\Swap the two numbers around
/Divide
5@?*Multiply by 5**n. This is the cause of the limitation given above

• I'm curious as to why the limitation. Are you using Gosper's hack to generate all the combinations? The idea occurred to me (and the spec doesn't say anything about execution time). Feb 28, 2011 at 12:05
• Golfscript doesn't have a float point variable class, so what he does is calculate an integer that written after the string 0. is the decimal part of the answer, but that method leaves out the required 0 when the chance grows less than 10%. Feb 28, 2011 at 14:30
• @Peter, what eBusiness said :) Feb 28, 2011 at 23:45

# TI-BASIC, 10

This will take more than ten bytes of calculator memory because there is a program header, but there are only ten bytes of code.

binompdf(Ans,.5,.5Ans

//Equivalently:

2^~AnsAns nCr (.5Ans


This takes input in the form [number]:[program name]; adding an Input command uses three more bytes. ~ is the unary minus token.

# Ruby - 5057 54 chars

p (1..(n=gets.to_i)/2).reduce(1.0){|r,i|r*(n+1-i)/i/4}

• This calculates nCr not the probability. Feb 27, 2011 at 19:24
• @david4dev, fixed. Feb 27, 2011 at 19:52

## J, 20

f=:(]!~[:<.2%~])%2^]


examples:

f 2
0.5
f 4
0.375
f 6
0.3125
f 8
0.273438

• The question asks for input from STDIN, not a function. Feb 28, 2011 at 10:26
• @Dogbert: I know; I forgot to mention this. I intended to update it... Feb 28, 2011 at 10:37

APL 21 15 chars

((N÷2)!N)÷2*N←⎕


For where it doesn't render right

((N{ColonBar}2)!N){ColonBar}2*N{LeftArrow}{Quad}


Where everything in {} are APL specific symbols like here.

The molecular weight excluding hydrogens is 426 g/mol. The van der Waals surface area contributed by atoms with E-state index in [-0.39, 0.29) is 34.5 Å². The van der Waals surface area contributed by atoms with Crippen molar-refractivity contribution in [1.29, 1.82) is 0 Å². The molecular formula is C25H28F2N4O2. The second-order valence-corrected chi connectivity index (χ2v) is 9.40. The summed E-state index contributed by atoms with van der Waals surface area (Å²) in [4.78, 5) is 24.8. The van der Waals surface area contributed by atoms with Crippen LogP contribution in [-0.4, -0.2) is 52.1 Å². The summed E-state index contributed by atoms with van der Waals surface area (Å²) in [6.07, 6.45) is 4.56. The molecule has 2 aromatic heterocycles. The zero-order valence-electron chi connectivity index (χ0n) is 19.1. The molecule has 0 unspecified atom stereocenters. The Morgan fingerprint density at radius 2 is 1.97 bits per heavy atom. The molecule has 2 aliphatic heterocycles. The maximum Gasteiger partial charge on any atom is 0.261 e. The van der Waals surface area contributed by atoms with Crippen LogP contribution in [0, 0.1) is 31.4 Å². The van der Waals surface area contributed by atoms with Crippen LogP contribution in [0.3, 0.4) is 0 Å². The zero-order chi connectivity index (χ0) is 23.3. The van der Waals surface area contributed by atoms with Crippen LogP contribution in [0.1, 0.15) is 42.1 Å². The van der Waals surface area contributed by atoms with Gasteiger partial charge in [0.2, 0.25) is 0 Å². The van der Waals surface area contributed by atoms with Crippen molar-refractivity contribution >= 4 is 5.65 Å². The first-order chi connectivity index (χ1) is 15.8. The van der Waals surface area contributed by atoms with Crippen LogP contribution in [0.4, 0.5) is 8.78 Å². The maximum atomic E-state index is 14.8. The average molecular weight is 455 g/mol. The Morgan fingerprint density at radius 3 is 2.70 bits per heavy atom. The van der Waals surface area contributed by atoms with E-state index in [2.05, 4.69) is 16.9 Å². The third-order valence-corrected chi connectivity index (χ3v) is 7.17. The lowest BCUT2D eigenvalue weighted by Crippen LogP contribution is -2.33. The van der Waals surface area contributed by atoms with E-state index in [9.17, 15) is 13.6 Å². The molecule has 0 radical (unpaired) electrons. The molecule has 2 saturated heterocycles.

• Is the last character supposed to be a square?
– J B
Feb 28, 2011 at 19:43
• Yes it should be the quad symbol. Feb 28, 2011 at 19:46
• I get �[token]: � undefined Mar 1, 2011 at 17:31
• I guess this is a coding issue. In NARS2000 you can copy paste it as is. Mar 5, 2011 at 11:42

# Windows PowerShell, 45

($p=1)..($n="$input"/2)|%{$p*=(1+$n/$_)/4}
\$p


Meh.

# MATLAB, 29

n=input('');binopdf(n/2,n,.5)


## PostScript, 77

([)(%stdin)(r)file token{2 idiv}if def
1
1 1[{[exch div 1 add 4 div mul}for
=


## Mathematica, 19

f=2^-# #!/(#/2)!^2&


# Javascript, 86 bytes

a=prompt(f=function(n){return n?n*f(n-1):1});alert(f(a)/(f(a/2)*f(a/2)*Math.pow(2,a)))


# Python 3, 99

This is a naive approach, I suppose, and fR0DDY's solution is much cooler, but at least I am able to solve it.

Try it here

from itertools import*
n=int(input())
print(sum(n/2==i.count("H")for i in product(*["HT"]*n))/2**n)


# Python 2, 103

from itertools import*
n=int(raw_input())
print sum(n/2==i.count("H")for i in product(*["HT"]*n))/2.**n


# Objective-C:

## 152 148 bytes for just the function.

Class methods, headers, and UI are not included within the code.

Input: an int value determinining the number of coins.

Output: a float value determining the probability.

-(float)calcPWithCoins:(int)x {int i=0;int j=0;for (int c=x;c<1;c+-){i=i*c;} for(int d=x/2;d<1;d+-){j=j*d;} return (((float)i/(float)j)/powf(2,x));}


## Ungolfed:

-(float)calcPWithCoints:(int)x
{
int i = 0;
int j = 0;
for (int c = x; c < 1; c+-) {
i = i * c;
}
// Calculate the value of x! (Factorial of x)

for (int d = x / 2; d < 1; d+-)
j = j * d;
}
// Calculate (x/2)! (Factorial of x divided by 2)

return (((float)i / (float)j) / powf(2, x));
/* Divides i! by (i/2)!, then divides that result (known as the nCr) by 2^x.
This is all floating-point and precise. If I didn't have casts in there,
It would be Integer division and, therefore, wouldn't have any decimal
precision. */
}


This is based off of the Microsoft Excel answer. In C and Objective-C, the challenge is in hard-coding the algorithms.